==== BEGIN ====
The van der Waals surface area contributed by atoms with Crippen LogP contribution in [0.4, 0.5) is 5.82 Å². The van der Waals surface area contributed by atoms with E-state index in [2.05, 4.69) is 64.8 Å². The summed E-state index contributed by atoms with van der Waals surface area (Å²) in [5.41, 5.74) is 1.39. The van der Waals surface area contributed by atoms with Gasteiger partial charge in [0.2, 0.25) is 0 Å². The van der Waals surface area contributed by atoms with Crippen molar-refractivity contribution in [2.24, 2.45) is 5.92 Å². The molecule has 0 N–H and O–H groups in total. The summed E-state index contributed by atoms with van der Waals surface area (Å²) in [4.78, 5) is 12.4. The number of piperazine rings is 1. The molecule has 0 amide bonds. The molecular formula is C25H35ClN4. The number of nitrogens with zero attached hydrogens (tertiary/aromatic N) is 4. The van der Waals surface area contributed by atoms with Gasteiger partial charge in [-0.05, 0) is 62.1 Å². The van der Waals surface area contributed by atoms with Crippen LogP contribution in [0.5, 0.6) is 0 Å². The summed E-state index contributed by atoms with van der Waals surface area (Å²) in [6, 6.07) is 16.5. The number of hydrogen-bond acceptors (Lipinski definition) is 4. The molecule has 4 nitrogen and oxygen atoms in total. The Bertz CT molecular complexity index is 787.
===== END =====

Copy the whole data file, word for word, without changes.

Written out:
The van der Waals surface area contributed by atoms with Crippen LogP contribution in [0.4, 0.5) is 5.82 Å². The van der Waals surface area contributed by atoms with E-state index in [2.05, 4.69) is 64.8 Å². The summed E-state index contributed by atoms with van der Waals surface area (Å²) in [5.41, 5.74) is 1.39. The van der Waals surface area contributed by atoms with Gasteiger partial charge in [0.2, 0.25) is 0 Å². The van der Waals surface area contributed by atoms with Crippen molar-refractivity contribution in [2.24, 2.45) is 5.92 Å². The molecule has 0 N–H and O–H groups in total. The summed E-state index contributed by atoms with van der Waals surface area (Å²) in [4.78, 5) is 12.4. The number of piperazine rings is 1. The molecule has 0 amide bonds. The molecular formula is C25H35ClN4. The number of nitrogens with zero attached hydrogens (tertiary/aromatic N) is 4. The van der Waals surface area contributed by atoms with Gasteiger partial charge in [-0.05, 0) is 62.1 Å². The van der Waals surface area contributed by atoms with Crippen LogP contribution in [0.5, 0.6) is 0 Å². The summed E-state index contributed by atoms with van der Waals surface area (Å²) in [6, 6.07) is 16.5. The number of hydrogen-bond acceptors (Lipinski definition) is 4. The molecule has 4 nitrogen and oxygen atoms in total. The Bertz CT molecular complexity index is 787.